Japan made its first launch in 2019 on Friday, using the small Epsilon rocket to launch seven satellites, including the RAPIS-1 technology demonstration mission, into orbit. Epsilon took off from the Uchinoura Space Center at the start of a nine-minute, 17-second window that opened at 09:50:20 local time (00:50 UTC).
The main charge for Friday's launch was the Rapid Rapid Demo Demonstration Satellite for Rapid Innovation, RAPIS-1, for Japan's Aerospace Exploration Agency (JAXA). Also known as the innovative technology demonstration satellite, this spacecraft aims to test components in orbit for potential use in future missions.
The 200-kilo satellite is cube-shaped, with one-meter sides, and was built by Axelspace in conjunction with JAXA. RAPIS-1 will operate in orbit synchronized with the sun.
RAPIS-1 will run for at least one year. At that time, it will test various technologies in orbit. These include a nanobridge field-programmable gate array (NBFPGA) that will be evaluated for use in future integrated circuit chips, an X-band communications payload incorporating a high data rate transmitter and medium gain antenna, and a reaction control. maneuvering the satellite using greener propellers.
Other experiments include a particle monitor and star trackers that incorporate a deep machine learning to determine the attitude of the satellite.
The Fireant is a miniaturized low-power receiver that will use navigation satellite signals to track the position of RAPIS-1 in orbit.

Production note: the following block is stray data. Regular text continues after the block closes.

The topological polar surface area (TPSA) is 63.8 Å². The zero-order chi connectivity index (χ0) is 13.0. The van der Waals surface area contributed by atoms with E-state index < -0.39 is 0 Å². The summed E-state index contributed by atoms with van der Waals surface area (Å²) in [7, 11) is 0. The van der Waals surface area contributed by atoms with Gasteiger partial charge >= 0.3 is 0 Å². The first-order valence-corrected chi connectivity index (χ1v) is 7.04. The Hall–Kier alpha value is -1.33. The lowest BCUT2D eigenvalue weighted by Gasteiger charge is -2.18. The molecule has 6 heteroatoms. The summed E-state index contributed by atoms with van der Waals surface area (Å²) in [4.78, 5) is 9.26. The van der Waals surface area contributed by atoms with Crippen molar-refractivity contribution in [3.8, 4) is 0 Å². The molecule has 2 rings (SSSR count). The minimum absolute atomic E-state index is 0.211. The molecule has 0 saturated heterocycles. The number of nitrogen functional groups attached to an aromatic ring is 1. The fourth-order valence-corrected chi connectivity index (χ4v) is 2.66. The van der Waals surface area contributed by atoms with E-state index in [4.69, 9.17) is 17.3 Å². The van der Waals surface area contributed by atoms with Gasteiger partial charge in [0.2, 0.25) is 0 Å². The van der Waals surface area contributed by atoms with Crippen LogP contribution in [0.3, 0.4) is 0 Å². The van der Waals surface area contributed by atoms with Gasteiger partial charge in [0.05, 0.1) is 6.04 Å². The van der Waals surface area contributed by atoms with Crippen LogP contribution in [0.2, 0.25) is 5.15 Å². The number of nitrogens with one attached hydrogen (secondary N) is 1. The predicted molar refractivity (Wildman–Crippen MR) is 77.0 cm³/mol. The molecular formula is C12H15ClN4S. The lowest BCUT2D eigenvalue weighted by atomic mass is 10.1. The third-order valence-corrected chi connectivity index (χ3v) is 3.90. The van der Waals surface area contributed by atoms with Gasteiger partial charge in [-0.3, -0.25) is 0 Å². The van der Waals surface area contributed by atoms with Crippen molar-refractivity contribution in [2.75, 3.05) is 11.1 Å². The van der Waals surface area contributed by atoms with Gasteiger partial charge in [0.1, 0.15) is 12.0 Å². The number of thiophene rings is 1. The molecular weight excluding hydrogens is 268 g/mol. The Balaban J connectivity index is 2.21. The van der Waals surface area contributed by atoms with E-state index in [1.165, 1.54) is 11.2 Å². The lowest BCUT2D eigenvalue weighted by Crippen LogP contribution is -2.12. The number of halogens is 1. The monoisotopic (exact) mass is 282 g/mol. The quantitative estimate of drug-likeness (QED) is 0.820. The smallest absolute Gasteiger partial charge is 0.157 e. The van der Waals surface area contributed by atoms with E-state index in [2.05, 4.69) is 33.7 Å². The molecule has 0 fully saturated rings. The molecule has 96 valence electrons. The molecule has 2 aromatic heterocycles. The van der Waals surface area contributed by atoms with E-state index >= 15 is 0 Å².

Finally, the satellite will be powered by lightweight solar panel prototypes, consisting of five lightweight panels mounted on a movable plate that will be extended as soon as the RAPIS is in orbit to generate about 100 watts.
Six small satellites accompanied RAPIS-1 during its ascent on Friday.
These include Astro Live Experiences 1 (ALE-1), a 150-kilogram (68 kilogram) spacecraft for the Japanese company Astro Live Experiences, which will be used to generate artificial meteor showers. The satellite will eject small pellets into the atmosphere – each measuring about one centimeter (0.4 inches) in diameter – that will burn in an area designated for the enjoyment of viewers. ALE-1 is a prototype designed to demonstrate the concept before larger satellites are launched to offer this service in the future.
Hodoyoshi-2, also known as Rapid International Scientific Experiment Satellite (RISESAT), is a 50 kilogram satellite for an international research consortium led by the University of Tokyo. It carries a high-precision telescope to study how Earth reflects sunlight, two cameras to record transient light events (TLEs) – a phenomenon in the upper atmosphere of Earth – and study the surface of the oceans. The Hodoyoshi-2 also incorporates a magnetometer, radiation detectors, a dosimeter and an optical communication experiment. In addition, the satellite will be used to collect and transmit data from environmental monitoring stations.